A review of surrounding property issues needs to include an analysis of how zoning and other rules can change. Such rules are fluid. One can purchase a home in a single family neighborhood, only to have the Town, years later, zone adjacent property to multifamily or even commercial. Buyers should require a basic analysis of surrounding property issues, including a general report concerning what activities are permissible on and about the surrounding property. For example, if there is adjacent “open space,” other landowners may be entitled to establish small ski access trails through this property to their lots. Also, there is active and passive open space. Active open space can be developed to some extent.
This work should also include an evaluation regarding whether the property is burdened by or benefitted by any easements, such as view, shared driveway, height restrictions, etc. Under Colorado law, a lawsuit to enforce construction in violation of a private easement must be brought within one year of the violation, otherwise the violation can remain.
If the property is adjacent to or near a ski run, the attorney should evaluate the legality of any ski trail access. Legally, one must obtain formal permission from the Town and the ski company, granted in a recorded document, if establishing a trail to connect to the ski area. Also, if the property is say one lot back from the ski run, one must obtain formal written permission from the intervening lot owner to access the ski run, granted in a recorded document.
Title review should also include a check to see if fireplace woodburning is permitted, and if the purchase comes with a woodburning permit.
Sellers may even consider having a title commitment and survey generated and examined before listing property for sale. There may be an opportunity to resolve and clean up a title matter before a Buyer even engages with the property and possibly gets dissuaded by the presence of even an easily curable issue.
Finally, title considerations also include items such as mining claims, and water rights. These specialty items generally come up for ranch and other outlying properties, and not concerning properties within municipalities.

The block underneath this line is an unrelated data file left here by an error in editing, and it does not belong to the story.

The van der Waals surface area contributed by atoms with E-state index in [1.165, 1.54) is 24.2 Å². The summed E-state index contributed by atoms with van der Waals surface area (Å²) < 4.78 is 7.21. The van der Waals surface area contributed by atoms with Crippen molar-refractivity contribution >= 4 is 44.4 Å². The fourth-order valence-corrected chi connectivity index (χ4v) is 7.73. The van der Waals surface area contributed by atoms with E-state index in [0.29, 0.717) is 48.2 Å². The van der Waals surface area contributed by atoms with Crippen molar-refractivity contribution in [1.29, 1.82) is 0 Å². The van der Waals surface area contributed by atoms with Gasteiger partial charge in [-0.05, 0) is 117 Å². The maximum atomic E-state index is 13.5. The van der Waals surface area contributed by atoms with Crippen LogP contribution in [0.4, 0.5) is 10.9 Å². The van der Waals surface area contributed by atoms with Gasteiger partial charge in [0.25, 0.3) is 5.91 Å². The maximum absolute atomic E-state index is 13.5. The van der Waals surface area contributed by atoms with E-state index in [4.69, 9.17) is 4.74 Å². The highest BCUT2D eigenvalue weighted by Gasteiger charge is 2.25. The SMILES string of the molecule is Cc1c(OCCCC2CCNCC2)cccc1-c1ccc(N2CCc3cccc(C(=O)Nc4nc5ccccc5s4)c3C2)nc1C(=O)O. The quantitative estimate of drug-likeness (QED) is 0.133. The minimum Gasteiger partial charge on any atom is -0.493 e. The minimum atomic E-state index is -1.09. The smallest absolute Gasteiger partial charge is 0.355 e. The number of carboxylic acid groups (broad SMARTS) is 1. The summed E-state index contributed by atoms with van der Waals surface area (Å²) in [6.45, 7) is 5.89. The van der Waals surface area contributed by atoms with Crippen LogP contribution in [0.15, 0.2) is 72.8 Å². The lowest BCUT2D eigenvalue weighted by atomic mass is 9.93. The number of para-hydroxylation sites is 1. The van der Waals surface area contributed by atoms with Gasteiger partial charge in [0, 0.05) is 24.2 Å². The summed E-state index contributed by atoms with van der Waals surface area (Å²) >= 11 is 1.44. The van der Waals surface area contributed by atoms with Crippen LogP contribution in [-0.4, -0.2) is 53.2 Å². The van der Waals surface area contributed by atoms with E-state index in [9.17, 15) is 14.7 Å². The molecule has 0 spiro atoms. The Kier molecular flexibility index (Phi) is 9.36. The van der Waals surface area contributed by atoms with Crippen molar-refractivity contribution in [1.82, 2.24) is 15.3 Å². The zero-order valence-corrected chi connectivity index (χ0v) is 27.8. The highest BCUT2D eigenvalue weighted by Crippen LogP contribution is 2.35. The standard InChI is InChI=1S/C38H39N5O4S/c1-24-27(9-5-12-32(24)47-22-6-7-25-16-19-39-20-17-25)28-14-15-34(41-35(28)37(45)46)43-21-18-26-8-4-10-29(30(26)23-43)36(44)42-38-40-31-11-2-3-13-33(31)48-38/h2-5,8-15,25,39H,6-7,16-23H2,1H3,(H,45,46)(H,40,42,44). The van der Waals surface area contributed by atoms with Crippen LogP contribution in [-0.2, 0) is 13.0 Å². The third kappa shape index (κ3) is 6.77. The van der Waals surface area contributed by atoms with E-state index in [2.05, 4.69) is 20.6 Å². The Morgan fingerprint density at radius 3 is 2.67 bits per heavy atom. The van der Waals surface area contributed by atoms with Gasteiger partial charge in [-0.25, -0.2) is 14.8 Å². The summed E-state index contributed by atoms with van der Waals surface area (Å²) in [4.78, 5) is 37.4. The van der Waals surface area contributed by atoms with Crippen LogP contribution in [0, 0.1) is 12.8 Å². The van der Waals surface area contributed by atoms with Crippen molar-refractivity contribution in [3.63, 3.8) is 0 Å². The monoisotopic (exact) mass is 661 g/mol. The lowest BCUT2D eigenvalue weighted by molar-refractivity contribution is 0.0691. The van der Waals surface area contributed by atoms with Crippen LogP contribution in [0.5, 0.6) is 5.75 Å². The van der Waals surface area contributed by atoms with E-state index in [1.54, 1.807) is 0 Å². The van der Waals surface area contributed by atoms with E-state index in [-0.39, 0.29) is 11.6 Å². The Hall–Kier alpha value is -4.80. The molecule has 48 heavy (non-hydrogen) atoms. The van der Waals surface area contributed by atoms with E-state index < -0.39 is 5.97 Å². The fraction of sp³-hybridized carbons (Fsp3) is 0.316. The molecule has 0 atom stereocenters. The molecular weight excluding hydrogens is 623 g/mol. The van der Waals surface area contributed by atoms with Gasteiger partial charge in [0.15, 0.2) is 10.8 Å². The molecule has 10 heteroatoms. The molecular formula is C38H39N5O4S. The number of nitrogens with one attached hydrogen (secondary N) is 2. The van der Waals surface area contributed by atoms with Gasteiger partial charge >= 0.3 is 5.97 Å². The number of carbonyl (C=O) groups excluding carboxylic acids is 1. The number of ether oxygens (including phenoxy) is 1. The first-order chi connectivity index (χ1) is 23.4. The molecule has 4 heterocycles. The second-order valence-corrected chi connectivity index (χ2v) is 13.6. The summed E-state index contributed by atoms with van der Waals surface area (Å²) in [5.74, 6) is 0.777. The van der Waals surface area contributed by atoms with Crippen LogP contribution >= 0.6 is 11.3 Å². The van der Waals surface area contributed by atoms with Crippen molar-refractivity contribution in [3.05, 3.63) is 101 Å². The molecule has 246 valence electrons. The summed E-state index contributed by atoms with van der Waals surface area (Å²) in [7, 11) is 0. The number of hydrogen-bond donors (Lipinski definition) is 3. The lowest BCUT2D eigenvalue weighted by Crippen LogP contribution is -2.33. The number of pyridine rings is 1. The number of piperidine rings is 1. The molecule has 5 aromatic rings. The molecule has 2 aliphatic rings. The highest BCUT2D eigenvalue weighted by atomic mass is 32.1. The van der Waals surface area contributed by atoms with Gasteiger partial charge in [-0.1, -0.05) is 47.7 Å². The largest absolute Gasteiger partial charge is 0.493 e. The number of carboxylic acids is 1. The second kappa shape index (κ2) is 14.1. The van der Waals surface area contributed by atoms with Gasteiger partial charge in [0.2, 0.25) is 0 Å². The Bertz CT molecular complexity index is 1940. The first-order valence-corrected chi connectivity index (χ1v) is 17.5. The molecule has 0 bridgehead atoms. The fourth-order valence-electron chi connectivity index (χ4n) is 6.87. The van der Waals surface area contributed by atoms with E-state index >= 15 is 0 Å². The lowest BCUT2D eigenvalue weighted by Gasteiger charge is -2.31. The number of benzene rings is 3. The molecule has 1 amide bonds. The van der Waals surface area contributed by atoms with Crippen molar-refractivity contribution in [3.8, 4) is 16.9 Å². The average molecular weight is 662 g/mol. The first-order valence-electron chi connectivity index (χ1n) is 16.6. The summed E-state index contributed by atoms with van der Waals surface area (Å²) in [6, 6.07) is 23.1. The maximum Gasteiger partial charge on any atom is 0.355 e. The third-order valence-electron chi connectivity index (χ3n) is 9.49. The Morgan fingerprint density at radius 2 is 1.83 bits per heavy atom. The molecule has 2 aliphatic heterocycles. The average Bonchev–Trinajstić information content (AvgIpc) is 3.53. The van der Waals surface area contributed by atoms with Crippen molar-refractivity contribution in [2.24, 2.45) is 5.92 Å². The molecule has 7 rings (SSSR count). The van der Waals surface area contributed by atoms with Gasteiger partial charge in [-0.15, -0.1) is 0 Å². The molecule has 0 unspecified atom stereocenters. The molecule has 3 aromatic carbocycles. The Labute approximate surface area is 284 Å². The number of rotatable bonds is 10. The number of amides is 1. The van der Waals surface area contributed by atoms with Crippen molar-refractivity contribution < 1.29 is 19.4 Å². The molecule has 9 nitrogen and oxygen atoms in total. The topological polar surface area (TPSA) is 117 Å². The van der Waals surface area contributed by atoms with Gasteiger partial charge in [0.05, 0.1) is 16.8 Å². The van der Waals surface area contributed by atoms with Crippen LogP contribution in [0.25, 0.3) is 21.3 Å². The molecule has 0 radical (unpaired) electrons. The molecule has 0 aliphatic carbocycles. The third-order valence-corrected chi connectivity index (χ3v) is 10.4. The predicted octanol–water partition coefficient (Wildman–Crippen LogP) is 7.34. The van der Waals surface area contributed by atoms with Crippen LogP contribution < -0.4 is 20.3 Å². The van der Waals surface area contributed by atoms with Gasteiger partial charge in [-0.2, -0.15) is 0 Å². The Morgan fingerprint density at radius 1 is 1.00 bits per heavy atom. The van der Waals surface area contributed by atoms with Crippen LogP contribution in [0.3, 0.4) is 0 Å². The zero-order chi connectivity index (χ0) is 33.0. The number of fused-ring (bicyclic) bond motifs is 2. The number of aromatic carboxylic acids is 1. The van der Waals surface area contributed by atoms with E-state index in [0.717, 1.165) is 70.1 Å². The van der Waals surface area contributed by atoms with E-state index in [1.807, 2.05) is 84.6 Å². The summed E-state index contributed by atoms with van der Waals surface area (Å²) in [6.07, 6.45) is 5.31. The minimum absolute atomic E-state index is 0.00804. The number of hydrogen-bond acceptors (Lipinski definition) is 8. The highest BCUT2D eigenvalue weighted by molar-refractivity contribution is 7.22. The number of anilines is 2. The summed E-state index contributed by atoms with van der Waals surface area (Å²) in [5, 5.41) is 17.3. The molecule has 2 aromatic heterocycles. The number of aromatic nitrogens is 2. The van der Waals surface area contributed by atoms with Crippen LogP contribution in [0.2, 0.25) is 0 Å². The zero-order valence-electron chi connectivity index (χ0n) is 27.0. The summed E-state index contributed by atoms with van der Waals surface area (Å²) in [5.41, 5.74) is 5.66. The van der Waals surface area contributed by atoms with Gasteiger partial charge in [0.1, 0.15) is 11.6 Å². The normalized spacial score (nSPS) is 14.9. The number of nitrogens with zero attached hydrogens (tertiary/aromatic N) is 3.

6. Homeowners Association Review
If the property is included in one or more homeowners associations (HOAs), thorough due diligence of these operations should be conducted. This include, reviewing HOA documentation, HOA corporate status, HOA meeting minutes, historical and future budgets, reserve accounts, and certificates of insurance evidencing proper insurance for all HOA common elements. The soundness of the common element structures and systems should be understood. These can include common floors, walls, decks, plumbing and heating systems, snowmelt, driveways and other items. Critical to any purchase is a clear understanding of how the HOA operates. Is it properly maintaining the building. Does it have sufficient reserves. Ideally, an HOA is following a basic written “reserve study,” collecting assessments for future major capital needs such as roof replacement, major mechanical equipment, drive resurfacing, etc.
7. Financing and Appraisal
If the purchase is to be financed, the contract will specify a date upon which Buyer must fully apply for the loan to at least one lender, and another date by which Buyer must obtain a firm loan commitment (which typically includes an approved appraisal). Even if a property is not being financed, some Buyers elect to have an appraisal performed, and to make a satisfactory appraisal a condition of purchase.